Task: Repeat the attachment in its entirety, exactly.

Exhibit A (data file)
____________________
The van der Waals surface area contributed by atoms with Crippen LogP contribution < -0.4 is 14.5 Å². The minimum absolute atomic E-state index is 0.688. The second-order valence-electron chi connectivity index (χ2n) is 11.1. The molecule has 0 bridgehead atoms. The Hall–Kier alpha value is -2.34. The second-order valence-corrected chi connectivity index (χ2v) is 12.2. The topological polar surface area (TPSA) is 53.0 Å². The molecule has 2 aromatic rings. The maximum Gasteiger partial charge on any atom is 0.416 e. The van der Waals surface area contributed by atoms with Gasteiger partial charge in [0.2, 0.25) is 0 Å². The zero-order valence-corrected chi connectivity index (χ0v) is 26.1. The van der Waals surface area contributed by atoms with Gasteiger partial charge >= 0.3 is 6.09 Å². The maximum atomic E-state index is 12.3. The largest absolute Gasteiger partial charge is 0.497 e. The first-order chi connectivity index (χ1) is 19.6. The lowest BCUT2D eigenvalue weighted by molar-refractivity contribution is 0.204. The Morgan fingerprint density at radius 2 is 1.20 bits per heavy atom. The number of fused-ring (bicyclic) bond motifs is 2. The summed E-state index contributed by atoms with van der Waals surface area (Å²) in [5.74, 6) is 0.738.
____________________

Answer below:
The van der Waals surface area contributed by atoms with Crippen LogP contribution < -0.4 is 14.5 Å². The minimum absolute atomic E-state index is 0.688. The second-order valence-electron chi connectivity index (χ2n) is 11.1. The molecule has 0 bridgehead atoms. The Hall–Kier alpha value is -2.34. The second-order valence-corrected chi connectivity index (χ2v) is 12.2. The topological polar surface area (TPSA) is 53.0 Å². The molecule has 2 aromatic rings. The maximum Gasteiger partial charge on any atom is 0.416 e. The van der Waals surface area contributed by atoms with Gasteiger partial charge in [0.2, 0.25) is 0 Å². The zero-order valence-corrected chi connectivity index (χ0v) is 26.1. The van der Waals surface area contributed by atoms with Gasteiger partial charge >= 0.3 is 6.09 Å². The maximum atomic E-state index is 12.3. The largest absolute Gasteiger partial charge is 0.497 e. The first-order chi connectivity index (χ1) is 19.6. The lowest BCUT2D eigenvalue weighted by molar-refractivity contribution is 0.204. The Morgan fingerprint density at radius 2 is 1.20 bits per heavy atom. The number of fused-ring (bicyclic) bond motifs is 2. The summed E-state index contributed by atoms with van der Waals surface area (Å²) in [5.74, 6) is 0.738.